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Elk WILDLIFE DIVISION
Regulating harvest, health, and enhancement of wildlife populations
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Oregon Wolf Research

ODFW Wolf Literature Review and Research Recommendations.

Recovery of wolf populations in Oregon raises questions regarding wolf impacts on elk and mule deer populations, livestock depredation, and interspecific competition between wolves and cougars.  The OWP directs the department to conduct relevant research to understand the effects of wolf re-establishment and to inform conservation and management actions.  The vested interest of two key constituents, hunters and conservationists, also compels the department to investigate the impact of wolves on elk and deer. Information gained from research in the Northern Rocky Mountains provides insight into potential effects of wolf re-establishment in Oregon.  However, several factors set Oregon apart from other areas where wolves have been studied.  For example, the nearly singular importance of cougar predation on northeastern Oregon elk populations has rarely been documented elsewhere.  Furthermore, the role of alternative prey species, differing antlerless harvest levels, and relatively mild climate in northeast Oregon all may influence the relationship between wolves and ungulates.

In early 2013 the department identified research recommendations specific to wolf-ungulate and wolf-predator interactions which included; 1) wolf prey preferences across a variety of ungulate assemblages in northeast Oregon; 2) wolf competition with cougars; and 3) shifts in ungulate habitat utilization.  Previous research on elk and cougar in northeastern Oregon will provide comparative data on elk and cougar in some areas.  Wolf-cougar interactions may be important because cougar predation on juvenile elk has been identified as the primary limiting factor of recruitment in northeast Oregon.  If wolf packs reduce cougar densities or cause cougars to shift distributions and habitat use, wolf predation may be compensatory with cougar predation on elk.  Alternatively, if wolves do not affect cougar populations, then wolf predation will be an additive source of mortality for juvenile and adult elk.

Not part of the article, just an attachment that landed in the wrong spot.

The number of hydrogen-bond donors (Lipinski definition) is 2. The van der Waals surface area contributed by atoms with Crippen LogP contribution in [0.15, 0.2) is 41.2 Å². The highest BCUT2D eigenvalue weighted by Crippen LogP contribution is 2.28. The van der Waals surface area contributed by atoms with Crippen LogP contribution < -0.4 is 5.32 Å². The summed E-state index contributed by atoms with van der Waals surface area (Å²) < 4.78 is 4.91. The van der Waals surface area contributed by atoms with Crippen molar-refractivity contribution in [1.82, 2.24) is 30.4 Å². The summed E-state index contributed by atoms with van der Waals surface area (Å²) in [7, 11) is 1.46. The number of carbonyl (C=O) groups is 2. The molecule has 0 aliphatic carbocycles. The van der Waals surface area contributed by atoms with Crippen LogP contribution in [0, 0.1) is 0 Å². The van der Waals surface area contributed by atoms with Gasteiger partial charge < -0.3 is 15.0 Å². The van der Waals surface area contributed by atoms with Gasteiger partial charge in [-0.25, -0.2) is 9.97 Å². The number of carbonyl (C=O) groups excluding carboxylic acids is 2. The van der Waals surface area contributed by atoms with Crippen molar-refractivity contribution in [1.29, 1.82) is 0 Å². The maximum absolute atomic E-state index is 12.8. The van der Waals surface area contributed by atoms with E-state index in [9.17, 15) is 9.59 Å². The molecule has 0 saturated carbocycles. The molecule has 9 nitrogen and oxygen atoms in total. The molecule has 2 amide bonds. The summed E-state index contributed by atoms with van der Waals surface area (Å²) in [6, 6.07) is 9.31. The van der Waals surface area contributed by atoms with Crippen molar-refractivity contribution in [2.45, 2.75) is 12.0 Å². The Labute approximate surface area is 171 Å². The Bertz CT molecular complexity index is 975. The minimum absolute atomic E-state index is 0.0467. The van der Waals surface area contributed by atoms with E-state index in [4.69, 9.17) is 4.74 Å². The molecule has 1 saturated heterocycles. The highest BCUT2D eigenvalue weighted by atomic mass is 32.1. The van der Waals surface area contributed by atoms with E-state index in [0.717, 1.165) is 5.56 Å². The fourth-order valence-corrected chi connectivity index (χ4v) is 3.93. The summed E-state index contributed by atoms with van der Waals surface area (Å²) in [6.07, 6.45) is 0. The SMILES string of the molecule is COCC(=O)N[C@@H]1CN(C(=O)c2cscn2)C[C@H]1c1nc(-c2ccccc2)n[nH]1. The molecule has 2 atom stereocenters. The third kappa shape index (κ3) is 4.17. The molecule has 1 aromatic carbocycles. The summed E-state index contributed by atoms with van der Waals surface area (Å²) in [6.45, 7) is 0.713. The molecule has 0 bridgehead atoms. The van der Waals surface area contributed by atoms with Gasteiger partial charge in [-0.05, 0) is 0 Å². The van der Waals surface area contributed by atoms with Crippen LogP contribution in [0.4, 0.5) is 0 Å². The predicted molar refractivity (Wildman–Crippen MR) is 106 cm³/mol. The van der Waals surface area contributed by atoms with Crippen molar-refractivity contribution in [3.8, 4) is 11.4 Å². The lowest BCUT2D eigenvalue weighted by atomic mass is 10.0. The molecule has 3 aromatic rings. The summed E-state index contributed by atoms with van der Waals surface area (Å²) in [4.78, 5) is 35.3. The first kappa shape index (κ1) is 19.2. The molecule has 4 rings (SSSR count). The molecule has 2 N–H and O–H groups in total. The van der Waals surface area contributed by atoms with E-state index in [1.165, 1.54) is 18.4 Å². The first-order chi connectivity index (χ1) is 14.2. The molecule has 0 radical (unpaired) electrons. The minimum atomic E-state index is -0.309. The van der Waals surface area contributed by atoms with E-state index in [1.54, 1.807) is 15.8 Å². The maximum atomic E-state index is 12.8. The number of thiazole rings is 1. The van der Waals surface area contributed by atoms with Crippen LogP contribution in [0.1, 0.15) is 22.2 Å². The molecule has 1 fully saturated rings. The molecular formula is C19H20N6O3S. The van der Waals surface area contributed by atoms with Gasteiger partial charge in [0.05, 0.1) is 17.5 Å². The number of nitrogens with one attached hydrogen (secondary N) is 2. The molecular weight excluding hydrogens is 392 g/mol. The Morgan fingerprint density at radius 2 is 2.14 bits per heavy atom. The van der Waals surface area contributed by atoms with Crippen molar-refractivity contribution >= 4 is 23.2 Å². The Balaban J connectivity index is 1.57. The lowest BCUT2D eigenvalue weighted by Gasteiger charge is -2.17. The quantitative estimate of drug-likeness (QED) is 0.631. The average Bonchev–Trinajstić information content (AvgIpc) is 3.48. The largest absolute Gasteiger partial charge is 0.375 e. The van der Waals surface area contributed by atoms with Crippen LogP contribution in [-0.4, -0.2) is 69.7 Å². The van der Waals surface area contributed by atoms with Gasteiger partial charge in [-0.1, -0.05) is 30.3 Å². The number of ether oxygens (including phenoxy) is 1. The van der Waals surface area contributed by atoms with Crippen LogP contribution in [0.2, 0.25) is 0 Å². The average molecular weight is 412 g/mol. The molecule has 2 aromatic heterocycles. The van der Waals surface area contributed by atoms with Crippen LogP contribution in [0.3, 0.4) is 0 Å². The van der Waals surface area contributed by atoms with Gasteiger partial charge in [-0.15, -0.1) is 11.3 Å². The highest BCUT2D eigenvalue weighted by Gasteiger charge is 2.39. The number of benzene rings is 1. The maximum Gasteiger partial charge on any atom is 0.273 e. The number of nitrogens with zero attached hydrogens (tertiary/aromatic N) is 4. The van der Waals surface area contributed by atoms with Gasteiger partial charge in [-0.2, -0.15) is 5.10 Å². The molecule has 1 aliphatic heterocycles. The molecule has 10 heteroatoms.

In October, 2013 the department initiated a partnership with Oregon State University to provide a Ph. D. student to study wolf-cougar interactions, and wolf predation rates on northeastern Oregon ungulates.  Specific objectives of this project are;

  • Determine prey selection of wolves in multiple packs in Oregon where prey availability differs among packs.
  • Determine effects of presence of wolf pack(s) on population dynamics and habitat use of cougar in the Mt. Emily Wildlife Management Unit. 
  • Evaluate factors which may influence elk and deer populations and their habitat utilization in a mixed carnivore system with wolves. 

The project will be conducted over four years and will focus on capture/collaring wolves and cougars, estimating prey selection of wolves, and evaluating survival, prey selection, and distributions of cougars to presence of wolves. The project is expected to be completed in 2018.

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